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The Order of Divine Services

The order of divine services are divided into three cycles: daily, weekly, and yearly.

The Daily Cycle of Divine Services

The daily cycle of divine services consists of those services celebrated by the holy Orthodox Church during the course of one day. There are nine daily services: (1) Vespers, (2) Compline, (3) Midnight Office, (4) Matins, (5) First Hour, (6) Third Hour, (7) Sixth Hour, (8) Ninth Hour, and (9) the Divine Liturgy.

Following the example of Moses, who, describing the creation of the world by God, began the "day" with evening, the Orthodox Church begins the day with the evening service, Vespers.

Vespers is the service celebrated towards the end of daylight, in which we express our gratitude to God for the day which has passed.

Compline is composed of the reading of a series of prayers, in which we ask the Lord God for the forgiveness of sins. We also ask that He grant us repose of body and soul as we retire, and to preserve us from the wiles of the Devil as we sleep.

The Midnight Office is to be read at midnight in remembrance of the prayer of the Saviour during His night in the Garden of Gethsemane. This service summons the faithful to be ready at all times for the day of the Dread Judgement, which will come unexpectedly like "the bridegroom in the night" in the parable of the ten virgins.

Matins is celebrated in the morning prior to the rising of the sun. In this service we give thanks to God for the night which has passed, and we ask Him His mercy for the approaching day.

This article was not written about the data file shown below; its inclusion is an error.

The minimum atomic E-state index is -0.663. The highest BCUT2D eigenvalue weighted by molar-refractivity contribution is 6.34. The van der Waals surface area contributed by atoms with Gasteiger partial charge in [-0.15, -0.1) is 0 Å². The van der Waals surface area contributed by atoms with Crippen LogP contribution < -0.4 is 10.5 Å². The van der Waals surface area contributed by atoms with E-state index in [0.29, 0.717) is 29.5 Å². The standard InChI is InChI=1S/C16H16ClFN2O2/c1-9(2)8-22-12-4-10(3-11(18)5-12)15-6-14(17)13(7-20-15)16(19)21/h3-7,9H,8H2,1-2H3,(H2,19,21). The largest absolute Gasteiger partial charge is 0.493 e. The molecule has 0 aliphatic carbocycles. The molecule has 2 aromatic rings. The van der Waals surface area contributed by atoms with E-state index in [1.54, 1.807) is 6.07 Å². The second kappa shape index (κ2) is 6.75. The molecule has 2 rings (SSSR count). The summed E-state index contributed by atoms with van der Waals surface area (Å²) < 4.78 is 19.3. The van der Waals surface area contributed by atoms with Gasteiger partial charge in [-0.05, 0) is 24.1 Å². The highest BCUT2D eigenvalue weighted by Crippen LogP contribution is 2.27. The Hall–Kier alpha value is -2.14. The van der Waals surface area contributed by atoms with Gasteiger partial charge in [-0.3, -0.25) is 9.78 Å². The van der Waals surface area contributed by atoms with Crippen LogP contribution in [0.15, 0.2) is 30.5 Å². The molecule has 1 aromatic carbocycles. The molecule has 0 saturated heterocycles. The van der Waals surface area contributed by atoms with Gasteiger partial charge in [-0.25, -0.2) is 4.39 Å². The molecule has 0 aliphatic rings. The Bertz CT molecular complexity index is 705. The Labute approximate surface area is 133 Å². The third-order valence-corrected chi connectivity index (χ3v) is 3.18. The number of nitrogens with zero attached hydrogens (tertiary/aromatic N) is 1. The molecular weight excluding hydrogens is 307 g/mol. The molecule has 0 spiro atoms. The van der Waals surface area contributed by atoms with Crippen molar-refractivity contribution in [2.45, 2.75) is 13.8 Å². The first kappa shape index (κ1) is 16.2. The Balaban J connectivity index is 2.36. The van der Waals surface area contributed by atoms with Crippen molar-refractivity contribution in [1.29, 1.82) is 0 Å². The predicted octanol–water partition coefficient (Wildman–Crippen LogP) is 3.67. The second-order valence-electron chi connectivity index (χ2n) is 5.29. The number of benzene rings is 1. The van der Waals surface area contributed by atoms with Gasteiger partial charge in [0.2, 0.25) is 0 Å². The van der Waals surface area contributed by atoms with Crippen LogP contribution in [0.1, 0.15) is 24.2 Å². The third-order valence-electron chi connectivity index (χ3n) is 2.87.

In Old and New Testament times, an "hour" meant a "watch" that lasted for three of our modern hours. Each service of the daily cycle corresponds to one of these three-hour divisions.

The First Hour covers the time from 6 A.M. to 9 A.M. The First Hour sanctifies the already breaking day with prayer.

The Third Hour covers the time from 9 A.M. to 12 P.M. It reminds us of the descent of the Holy Spirit upon the Apostles.

The Sixth Hour covers the time from 12 P.M. to 3 P.M. It reminds us of the Passion and Crucifixion of our Lord Jesus Christ.

The Ninth Hour covers the time from 3 P.M. to 6 P.M. It reminds us of the death on the Cross of our Lord Jesus Christ.

The Divine Liturgy is the main divine service. During the course of its celebration, the entire earthly life of the Saviour is called to mind, and the Mystery of Holy Communion is celebrated as instituted by the Saviour Himself in the Mystical Supper. It must be celebrated in the morning before the midday meal.

In ancient times, monastics and hermits conducted all of these services at the time appointed for each. Later, to accommodate the faithful, they were combined into three groups: evening, morning and daytime.

The evening services consist of the Ninth Hour, Vespers and Compline.

The morning services consist of Midnight Office, Matins and the First Hour.

The daytime services are the Third and Sixth Hours, and the Divine Liturgy.

On the eve of major feasts, and on Sundays, a service is conducted in the evening combining Vespers, Matins and the First Hour. This service is termed an All Night Vigil because early Christians (and some monasteries today) continued the service through the course of the entire night.

A Schematic Outline
of the Daily Cycle of Services


1. Ninth Hour - three o'clock in the afternoon

2. Vespers - six o'clock in the afternoon

3. Compline - nine o'clock in the evening


1. Midnight Office - twelve midnight

2. Matins - three o'clock in the morning

3. First Hour - six o'clock in the morning